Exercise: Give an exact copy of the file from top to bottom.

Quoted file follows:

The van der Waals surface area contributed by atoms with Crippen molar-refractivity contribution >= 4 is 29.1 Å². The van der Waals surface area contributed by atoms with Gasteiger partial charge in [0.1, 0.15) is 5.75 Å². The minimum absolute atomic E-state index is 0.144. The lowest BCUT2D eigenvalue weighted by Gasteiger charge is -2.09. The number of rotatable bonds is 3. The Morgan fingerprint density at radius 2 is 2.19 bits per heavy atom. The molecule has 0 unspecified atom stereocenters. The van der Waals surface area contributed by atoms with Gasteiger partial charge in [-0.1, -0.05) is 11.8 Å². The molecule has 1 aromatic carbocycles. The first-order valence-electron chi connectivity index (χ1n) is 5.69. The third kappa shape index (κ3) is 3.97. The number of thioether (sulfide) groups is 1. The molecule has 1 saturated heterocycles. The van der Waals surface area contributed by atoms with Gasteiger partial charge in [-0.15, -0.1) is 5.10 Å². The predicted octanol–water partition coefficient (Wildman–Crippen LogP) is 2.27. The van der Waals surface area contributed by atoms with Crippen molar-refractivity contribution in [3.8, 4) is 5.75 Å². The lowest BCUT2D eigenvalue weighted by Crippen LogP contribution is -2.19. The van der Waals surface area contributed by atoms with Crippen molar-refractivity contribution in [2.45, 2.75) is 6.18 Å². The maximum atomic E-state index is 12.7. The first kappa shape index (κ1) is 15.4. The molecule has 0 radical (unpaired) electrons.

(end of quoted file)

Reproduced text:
The van der Waals surface area contributed by atoms with Crippen molar-refractivity contribution >= 4 is 29.1 Å². The van der Waals surface area contributed by atoms with Gasteiger partial charge in [0.1, 0.15) is 5.75 Å². The minimum absolute atomic E-state index is 0.144. The lowest BCUT2D eigenvalue weighted by Gasteiger charge is -2.09. The number of rotatable bonds is 3. The Morgan fingerprint density at radius 2 is 2.19 bits per heavy atom. The molecule has 0 unspecified atom stereocenters. The van der Waals surface area contributed by atoms with Gasteiger partial charge in [-0.1, -0.05) is 11.8 Å². The molecule has 1 aromatic carbocycles. The first-order valence-electron chi connectivity index (χ1n) is 5.69. The third kappa shape index (κ3) is 3.97. The number of thioether (sulfide) groups is 1. The molecule has 1 saturated heterocycles. The van der Waals surface area contributed by atoms with Gasteiger partial charge in [-0.15, -0.1) is 5.10 Å². The predicted octanol–water partition coefficient (Wildman–Crippen LogP) is 2.27. The van der Waals surface area contributed by atoms with Crippen molar-refractivity contribution in [3.8, 4) is 5.75 Å². The lowest BCUT2D eigenvalue weighted by Crippen LogP contribution is -2.19. The van der Waals surface area contributed by atoms with Crippen molar-refractivity contribution in [2.45, 2.75) is 6.18 Å². The maximum atomic E-state index is 12.7. The first kappa shape index (κ1) is 15.4. The molecule has 0 radical (unpaired) electrons.